Impact Of March 1st VM Regime

The big VM deadline has come and passed.  Did trading grind to a halt?

Prior to the date, based primarily upon what I had read in news articles, I would summarize my sentiment around the VM implementation as:

  • The industry had not gotten through even half of the required new paperwork
  • Large asset managers being the most impacted, as they might have hundreds or thousands of CSA’s to rewrite/amend
  • The CFTC had given a 6 month reprieve, but that didn’t help anyone as very few have the CFTC as their prudential regulator

So I believed the hype, and thought there would be many firms unable to trade on March 1st.


We’re now 2 days past the event, so let’s have a look at what SDR volumes looked like on March 1 and 2.  Of course, the VM regime only applies to the bilateral space, so let’s look at Uncleared Fixed/Float swaps in G4 currencies:

Bilateral G4 Fixed/Float Daily Trade Counts (Jan 1 - Mar 2)
Bilateral G4 Fixed/Float Daily Trade Counts (Jan 1 – Mar 2)


  • March 1 and 2 generally look consistent with other days.
  • Quite interesting that only 100-200 bilateral swaps are traded on a daily basis these days. Go Dodd-Frank.
  • I had heard some anecdotes that many hedges were put on pre-March 1st in order to get ahead of the deadline, but again nothing too crazy to corroborate that.

I’ll spare the charts, but when I look at bilateral swaptions (roughly 300/day), inflation (maybe 20/day), and XCCY basis (maybe 80/day), none of these showed any drastic reduction in trade counts in March.

Lets turn to Credit Derivatives.  I’m guilty of assuming nearly everything is cleared there, but of course there are non-clearable products like CMBX and options.  So worthy of a look, this for all bilateral USD products:

Bilateral Credit Derivative Daily Trade Counts (Jan 1 - Mar 2)
Bilateral Credit Derivative Daily Trade Counts (Jan 1 – Mar 2)

Once again, not much to see here.  There were 207 and 146 credit products traded bilaterally on March 1st and 2nd, in line with running averages this year.  We aught to highlight that CMBX is indeed an active product with many days over 100 trades/day, which explains CME’s announcement last year that they intend to clear these one day.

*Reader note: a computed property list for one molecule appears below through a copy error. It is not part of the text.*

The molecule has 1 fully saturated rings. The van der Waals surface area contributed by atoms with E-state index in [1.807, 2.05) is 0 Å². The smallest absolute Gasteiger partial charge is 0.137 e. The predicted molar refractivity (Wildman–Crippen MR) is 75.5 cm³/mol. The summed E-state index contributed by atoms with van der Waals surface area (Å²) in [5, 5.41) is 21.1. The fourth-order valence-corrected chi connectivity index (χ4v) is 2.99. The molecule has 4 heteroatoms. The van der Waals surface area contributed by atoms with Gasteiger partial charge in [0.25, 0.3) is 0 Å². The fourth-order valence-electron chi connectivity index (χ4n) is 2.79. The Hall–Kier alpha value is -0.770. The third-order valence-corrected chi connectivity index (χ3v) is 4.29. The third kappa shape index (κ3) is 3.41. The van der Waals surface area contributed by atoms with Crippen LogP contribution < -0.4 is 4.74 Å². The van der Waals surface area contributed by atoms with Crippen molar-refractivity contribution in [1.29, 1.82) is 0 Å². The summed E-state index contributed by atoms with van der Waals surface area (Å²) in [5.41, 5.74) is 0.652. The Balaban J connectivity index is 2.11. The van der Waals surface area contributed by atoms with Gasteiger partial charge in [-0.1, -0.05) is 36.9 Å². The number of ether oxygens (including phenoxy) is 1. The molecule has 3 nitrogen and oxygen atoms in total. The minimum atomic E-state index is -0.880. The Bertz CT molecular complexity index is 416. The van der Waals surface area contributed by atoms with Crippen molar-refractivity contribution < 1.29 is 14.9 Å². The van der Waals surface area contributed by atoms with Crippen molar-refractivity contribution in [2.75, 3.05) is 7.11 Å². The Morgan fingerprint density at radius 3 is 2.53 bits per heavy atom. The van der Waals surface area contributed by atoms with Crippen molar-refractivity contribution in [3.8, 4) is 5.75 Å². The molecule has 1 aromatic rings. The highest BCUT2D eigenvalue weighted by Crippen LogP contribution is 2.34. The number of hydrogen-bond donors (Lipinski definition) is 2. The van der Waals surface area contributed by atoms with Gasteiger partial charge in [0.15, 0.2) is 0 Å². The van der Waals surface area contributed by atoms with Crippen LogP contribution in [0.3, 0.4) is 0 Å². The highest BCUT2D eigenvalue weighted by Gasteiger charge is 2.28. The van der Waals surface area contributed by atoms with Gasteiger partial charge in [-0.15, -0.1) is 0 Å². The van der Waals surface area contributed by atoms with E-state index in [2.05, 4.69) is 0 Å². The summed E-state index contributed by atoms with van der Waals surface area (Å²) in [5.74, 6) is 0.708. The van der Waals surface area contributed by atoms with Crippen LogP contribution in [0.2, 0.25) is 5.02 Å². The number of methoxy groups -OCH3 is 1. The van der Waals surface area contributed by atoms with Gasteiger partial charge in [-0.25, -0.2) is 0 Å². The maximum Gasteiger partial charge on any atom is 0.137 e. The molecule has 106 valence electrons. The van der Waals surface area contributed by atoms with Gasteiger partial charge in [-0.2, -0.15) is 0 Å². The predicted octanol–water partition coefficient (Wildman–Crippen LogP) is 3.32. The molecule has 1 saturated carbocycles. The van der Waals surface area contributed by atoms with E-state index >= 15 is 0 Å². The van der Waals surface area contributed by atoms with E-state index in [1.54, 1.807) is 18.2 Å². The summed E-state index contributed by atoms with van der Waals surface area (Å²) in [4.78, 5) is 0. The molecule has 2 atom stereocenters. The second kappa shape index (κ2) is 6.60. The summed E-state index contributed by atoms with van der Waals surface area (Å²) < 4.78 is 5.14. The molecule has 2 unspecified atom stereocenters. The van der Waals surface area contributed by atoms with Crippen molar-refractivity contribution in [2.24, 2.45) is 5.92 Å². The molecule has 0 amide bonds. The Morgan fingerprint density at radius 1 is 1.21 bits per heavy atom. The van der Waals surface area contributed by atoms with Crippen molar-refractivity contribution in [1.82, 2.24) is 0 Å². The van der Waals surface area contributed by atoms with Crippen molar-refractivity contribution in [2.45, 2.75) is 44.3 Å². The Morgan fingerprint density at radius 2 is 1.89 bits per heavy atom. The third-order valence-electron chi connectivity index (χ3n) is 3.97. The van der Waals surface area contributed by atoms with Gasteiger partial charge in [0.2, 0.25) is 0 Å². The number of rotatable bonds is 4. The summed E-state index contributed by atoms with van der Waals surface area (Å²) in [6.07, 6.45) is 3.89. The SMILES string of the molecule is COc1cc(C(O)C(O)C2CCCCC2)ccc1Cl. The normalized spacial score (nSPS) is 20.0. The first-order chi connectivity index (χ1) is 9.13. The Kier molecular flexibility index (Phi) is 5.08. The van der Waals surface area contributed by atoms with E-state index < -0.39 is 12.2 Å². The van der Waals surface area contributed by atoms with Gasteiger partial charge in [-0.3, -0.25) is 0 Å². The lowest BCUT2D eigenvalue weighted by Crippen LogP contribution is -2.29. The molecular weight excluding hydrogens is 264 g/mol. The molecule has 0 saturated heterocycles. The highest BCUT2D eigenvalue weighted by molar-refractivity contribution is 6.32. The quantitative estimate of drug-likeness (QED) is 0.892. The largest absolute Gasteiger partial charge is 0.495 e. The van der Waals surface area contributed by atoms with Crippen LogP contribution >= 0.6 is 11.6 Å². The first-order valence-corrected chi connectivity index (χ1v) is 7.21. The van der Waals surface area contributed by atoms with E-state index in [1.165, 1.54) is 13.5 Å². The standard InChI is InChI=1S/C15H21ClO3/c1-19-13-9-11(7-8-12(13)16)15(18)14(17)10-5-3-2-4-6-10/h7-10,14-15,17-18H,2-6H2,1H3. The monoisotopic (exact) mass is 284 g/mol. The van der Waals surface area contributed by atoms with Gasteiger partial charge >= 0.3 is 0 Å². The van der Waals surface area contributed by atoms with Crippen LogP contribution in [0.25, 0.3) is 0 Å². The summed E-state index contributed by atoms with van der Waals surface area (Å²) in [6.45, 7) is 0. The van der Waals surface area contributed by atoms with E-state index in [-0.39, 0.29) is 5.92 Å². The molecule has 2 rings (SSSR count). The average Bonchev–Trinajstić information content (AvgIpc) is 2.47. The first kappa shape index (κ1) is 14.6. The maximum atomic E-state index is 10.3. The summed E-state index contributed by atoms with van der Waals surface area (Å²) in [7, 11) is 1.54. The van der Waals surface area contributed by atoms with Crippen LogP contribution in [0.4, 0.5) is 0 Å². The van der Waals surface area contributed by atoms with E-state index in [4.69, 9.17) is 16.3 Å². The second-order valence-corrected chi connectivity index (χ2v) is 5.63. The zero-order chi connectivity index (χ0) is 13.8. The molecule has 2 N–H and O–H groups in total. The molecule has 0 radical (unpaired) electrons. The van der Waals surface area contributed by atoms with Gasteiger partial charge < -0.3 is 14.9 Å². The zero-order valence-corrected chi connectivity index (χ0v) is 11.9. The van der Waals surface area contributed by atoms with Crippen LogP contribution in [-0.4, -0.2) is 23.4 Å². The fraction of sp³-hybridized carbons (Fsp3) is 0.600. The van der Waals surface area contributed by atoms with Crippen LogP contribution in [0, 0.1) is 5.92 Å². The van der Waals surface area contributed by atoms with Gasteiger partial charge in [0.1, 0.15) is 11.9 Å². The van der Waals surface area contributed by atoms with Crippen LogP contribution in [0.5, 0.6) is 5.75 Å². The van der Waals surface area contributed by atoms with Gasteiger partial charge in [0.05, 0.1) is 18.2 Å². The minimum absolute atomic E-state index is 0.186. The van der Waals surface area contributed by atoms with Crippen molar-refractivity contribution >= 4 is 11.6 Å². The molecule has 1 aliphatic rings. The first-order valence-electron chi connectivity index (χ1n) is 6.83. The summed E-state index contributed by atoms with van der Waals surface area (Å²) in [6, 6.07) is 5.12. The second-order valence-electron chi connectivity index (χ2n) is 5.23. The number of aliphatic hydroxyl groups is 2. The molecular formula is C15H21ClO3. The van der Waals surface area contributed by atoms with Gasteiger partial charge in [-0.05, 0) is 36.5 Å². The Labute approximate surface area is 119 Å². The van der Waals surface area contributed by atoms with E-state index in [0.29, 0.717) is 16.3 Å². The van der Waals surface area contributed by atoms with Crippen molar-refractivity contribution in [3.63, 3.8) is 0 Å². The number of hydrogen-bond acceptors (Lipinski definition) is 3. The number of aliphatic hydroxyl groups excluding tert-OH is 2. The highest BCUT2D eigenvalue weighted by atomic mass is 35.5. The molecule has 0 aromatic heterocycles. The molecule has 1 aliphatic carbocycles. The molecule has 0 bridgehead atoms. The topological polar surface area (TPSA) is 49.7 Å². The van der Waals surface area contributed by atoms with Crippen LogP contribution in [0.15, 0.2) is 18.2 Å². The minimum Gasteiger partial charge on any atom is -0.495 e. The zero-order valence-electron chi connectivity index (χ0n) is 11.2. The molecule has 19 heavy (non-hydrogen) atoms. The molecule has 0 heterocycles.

Bilateral FX anyone?  Here is Year-To-Date bilateral NDF trade counts:

Bilateral NDF Daily Trade Counts (Jan 1 - Mar 2)
Bilateral NDF Daily Trade Counts (Jan 1 – Mar 2)

And most liquid FX Options:

Bilateral Vanilla FX Option Daily Trade Counts (Jan 1 - Mar 2)
Bilateral Vanilla FX Option Daily Trade Counts (Jan 1 – Mar 2)

So…. Nothing Changed ?

I suppose there are a couple caveats in this data:

  • Ideally we’d be able to look at just dealer-to-client activity when pulling these figures
  • March 1st was an active day in the market, being the day after Trump gave a “normal” speech to Congress.

But regardless, I think its safe to say nothing ground to a halt.

And don’t forget, even if a client didn’t sign new CSA’s with 10 of their banks, it still means they might have traded as usual, but just with the one or two banks they had finished all paperwork with.  So that story might not be one of volume being impacted, but rather one of limited choice and liquidity.

Lastly, I’ve been told there was some guidance given by the OCC and the Fed last week:

My sources tell me these letters basically say “as long as you have SOME CSA in place, can prove you are working to complete them, and do not have massive exposures, go ahead“.  Of course that is not legal advice.  And Rob Smith at Risk has his own take on this in his article Hazy guidance causes chaos on first day of VM regime, which highlights that banks are struggling to interpret these themselves.

So there you have it.  Don’t go stopping what you were doing.  And stay safe out there.

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